For sale with 68 acres of woods and farmland, at a guide price of £1.5m through Savills (01952 239500) and George F. White (01665 600161), dilapidated Knightley Grange stands in a ‘triple A’ spot on the northern edge of the 992-acre Knightley estate in Staffordshire. The Grange was built in 1860–8 as the main estate house by Maj R. Hargreaves of Cob Hall Farm, and remodelled about 20 years ago, with the removal of a tower, a top storey, an area on the south side and the bay windows on the front façade, to create the present 8,948sq ft neo-Elizabethan house.
Uninhabited now for a number of years, Knightley Grange is in a pretty rundown state, although wind- and weathertight, and according to selling agent Tony Morris-Eyton, wired and plumbed to ‘first fix stage’. Shrewsbury-based architect Graham Moss has produced an impressive set of drawings indicating how the house and its courtyard of ancillary buildings could look once restored. It makes an appealing picture, at an estimated construction cost of £1m-plus.
George Burnand of Strutt & Parker in Winchester has happy childhood memories of a teddy-bear’s picnic in the woods of Abbots Worthy House at Abbots Worthy, near Winchester, Hampshire, when it was run as a nursery school with residential accommodation, still its current planning usage. Now owned by the bank, this once-grand Victorian mansion, built by Sir Thomas Baring for his son the Rev Charles Baring at a cost of £9,000 in 1834–35, and rebuilt following a fire in the 1950s, is being offered by Strutt & Parker (01962 869999) and Carter Jonas (01962 876838) at the recently reduced guide price of £2.25m. A number of offers below that figure have been declined.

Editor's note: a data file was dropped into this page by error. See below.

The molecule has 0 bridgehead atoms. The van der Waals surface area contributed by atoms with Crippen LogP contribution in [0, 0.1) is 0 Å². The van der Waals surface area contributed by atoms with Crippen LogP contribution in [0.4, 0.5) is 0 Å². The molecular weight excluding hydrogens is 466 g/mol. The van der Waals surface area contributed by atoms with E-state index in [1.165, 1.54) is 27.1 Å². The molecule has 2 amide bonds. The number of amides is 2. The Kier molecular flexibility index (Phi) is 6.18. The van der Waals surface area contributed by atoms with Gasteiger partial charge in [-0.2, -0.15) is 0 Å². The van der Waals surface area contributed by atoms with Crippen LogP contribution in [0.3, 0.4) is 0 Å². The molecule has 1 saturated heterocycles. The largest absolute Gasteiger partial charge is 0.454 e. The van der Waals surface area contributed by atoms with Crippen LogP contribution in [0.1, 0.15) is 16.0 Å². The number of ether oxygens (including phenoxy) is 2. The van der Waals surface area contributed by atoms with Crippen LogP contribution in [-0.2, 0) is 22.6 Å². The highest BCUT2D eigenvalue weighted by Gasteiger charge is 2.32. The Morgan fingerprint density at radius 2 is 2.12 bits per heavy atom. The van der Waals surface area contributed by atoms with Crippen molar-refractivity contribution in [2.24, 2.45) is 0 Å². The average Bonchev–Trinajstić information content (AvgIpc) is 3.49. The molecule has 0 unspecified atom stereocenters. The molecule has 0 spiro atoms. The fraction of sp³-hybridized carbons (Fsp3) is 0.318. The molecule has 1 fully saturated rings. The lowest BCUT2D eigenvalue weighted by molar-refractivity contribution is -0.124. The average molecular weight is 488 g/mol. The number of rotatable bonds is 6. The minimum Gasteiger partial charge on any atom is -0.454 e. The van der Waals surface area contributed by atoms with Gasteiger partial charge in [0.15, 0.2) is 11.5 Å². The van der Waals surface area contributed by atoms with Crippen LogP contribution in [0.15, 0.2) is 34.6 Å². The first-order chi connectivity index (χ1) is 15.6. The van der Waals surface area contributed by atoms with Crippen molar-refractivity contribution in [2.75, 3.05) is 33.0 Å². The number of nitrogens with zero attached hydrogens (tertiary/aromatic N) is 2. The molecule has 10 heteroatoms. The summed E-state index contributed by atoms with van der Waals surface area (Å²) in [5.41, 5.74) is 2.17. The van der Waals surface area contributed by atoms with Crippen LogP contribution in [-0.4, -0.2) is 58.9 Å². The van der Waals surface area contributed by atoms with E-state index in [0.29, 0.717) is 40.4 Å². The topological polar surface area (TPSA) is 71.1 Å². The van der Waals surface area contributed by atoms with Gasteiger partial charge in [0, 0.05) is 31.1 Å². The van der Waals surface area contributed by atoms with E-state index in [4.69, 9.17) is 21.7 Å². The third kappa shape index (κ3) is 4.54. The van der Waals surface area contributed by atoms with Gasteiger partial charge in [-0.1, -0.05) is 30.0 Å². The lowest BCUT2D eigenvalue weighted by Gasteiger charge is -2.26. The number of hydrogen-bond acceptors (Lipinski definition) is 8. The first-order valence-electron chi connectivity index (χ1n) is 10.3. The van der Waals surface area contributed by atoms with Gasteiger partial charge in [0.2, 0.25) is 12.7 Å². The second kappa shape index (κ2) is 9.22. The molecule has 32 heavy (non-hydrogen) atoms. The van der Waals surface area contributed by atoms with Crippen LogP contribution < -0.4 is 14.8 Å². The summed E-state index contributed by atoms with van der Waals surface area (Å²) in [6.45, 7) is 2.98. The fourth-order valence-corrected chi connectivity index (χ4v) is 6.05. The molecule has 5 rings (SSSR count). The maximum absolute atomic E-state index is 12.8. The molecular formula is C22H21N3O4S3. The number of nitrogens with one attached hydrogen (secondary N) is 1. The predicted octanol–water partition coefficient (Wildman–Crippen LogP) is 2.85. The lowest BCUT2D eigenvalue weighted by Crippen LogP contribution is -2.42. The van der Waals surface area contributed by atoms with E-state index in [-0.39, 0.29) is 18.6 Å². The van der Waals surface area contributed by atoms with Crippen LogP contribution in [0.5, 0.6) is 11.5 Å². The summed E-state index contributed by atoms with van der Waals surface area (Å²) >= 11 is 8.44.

The original building was designed by John Buckler in the ‘decorated Tudor’ style, with a tall central tower, sky-scraping gables and tall patterned chimneys, some of which survives at the west end of the house. Described by Mr Burnand as ‘a glorious house with a sad history’, Abbots Worthy House has four reception rooms, a kitchen/breakfast room, 9/10 bedrooms, five bath/shower rooms and a three-bedroom staff flat, plus outbuildings and workshops all in need of ‘substantial updating’; the secluded 12.55 acres of gardens and grounds are seriously overgrown.
It’s a measure of the task facing a potential restorer that prospective purchasers are advised to exercise ‘due caution’ and ‘must NOT be accompanied by children’. The cost of restoration is estimated at £1.5m to £2m.
By contrast, the modernisation and renovation of pretty, 18th-century Wisteria House, listed Grade II, at Hook Norton, near Banbury, Oxford-shire, should be a ‘doddle’. For sale through Strutt & Parker (01295 273592) at a guide price of £670,000, the four-bedroom stone house has three good-sized reception rooms, a large attic space suitable for conversion, and an attached stone barn that could also be converted to provide additional accommodation, subject to the usual planning consents. It’s the sort of project where you can spend as much or as little as you like, but, to my untrained eye, there should be some change from a renovation budget of £200,000–£250,000.